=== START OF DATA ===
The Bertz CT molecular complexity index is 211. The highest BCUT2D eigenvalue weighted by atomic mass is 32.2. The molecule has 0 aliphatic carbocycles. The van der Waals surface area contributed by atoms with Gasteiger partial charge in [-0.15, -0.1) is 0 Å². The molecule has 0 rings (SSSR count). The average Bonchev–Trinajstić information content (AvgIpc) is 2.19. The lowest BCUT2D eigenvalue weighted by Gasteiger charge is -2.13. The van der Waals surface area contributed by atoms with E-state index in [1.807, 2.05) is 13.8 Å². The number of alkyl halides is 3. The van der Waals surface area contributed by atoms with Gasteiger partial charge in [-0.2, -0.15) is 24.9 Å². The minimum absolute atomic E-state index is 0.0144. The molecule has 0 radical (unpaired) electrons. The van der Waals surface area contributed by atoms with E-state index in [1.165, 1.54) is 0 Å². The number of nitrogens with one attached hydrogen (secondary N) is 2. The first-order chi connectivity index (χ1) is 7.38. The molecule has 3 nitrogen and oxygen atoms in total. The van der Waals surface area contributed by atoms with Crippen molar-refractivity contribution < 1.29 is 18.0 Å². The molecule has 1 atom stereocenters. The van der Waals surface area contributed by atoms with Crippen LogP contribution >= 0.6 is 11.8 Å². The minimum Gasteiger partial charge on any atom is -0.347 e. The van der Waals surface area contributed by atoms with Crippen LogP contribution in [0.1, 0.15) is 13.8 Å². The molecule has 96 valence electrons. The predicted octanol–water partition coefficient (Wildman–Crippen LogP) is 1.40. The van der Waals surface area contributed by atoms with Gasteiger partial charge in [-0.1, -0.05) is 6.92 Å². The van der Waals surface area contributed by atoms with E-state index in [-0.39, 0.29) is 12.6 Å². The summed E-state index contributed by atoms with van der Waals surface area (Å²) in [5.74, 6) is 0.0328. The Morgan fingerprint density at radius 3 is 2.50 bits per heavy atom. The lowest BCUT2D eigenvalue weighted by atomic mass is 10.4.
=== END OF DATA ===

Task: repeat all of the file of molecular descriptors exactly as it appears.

The Bertz CT molecular complexity index is 211. The highest BCUT2D eigenvalue weighted by atomic mass is 32.2. The molecule has 0 aliphatic carbocycles. The van der Waals surface area contributed by atoms with Gasteiger partial charge in [-0.15, -0.1) is 0 Å². The molecule has 0 rings (SSSR count). The average Bonchev–Trinajstić information content (AvgIpc) is 2.19. The lowest BCUT2D eigenvalue weighted by Gasteiger charge is -2.13. The van der Waals surface area contributed by atoms with E-state index in [1.807, 2.05) is 13.8 Å². The number of alkyl halides is 3. The van der Waals surface area contributed by atoms with Gasteiger partial charge in [-0.2, -0.15) is 24.9 Å². The minimum absolute atomic E-state index is 0.0144. The molecule has 0 radical (unpaired) electrons. The van der Waals surface area contributed by atoms with E-state index in [1.165, 1.54) is 0 Å². The number of nitrogens with one attached hydrogen (secondary N) is 2. The first-order chi connectivity index (χ1) is 7.38. The molecule has 3 nitrogen and oxygen atoms in total. The van der Waals surface area contributed by atoms with Crippen molar-refractivity contribution < 1.29 is 18.0 Å². The molecule has 1 atom stereocenters. The van der Waals surface area contributed by atoms with Crippen LogP contribution >= 0.6 is 11.8 Å². The minimum Gasteiger partial charge on any atom is -0.347 e. The van der Waals surface area contributed by atoms with Crippen LogP contribution in [0.1, 0.15) is 13.8 Å². The molecule has 96 valence electrons. The predicted octanol–water partition coefficient (Wildman–Crippen LogP) is 1.40. The van der Waals surface area contributed by atoms with Gasteiger partial charge in [-0.1, -0.05) is 6.92 Å². The van der Waals surface area contributed by atoms with E-state index in [-0.39, 0.29) is 12.6 Å². The summed E-state index contributed by atoms with van der Waals surface area (Å²) in [5.74, 6) is 0.0328. The Morgan fingerprint density at radius 3 is 2.50 bits per heavy atom. The lowest BCUT2D eigenvalue weighted by atomic mass is 10.4.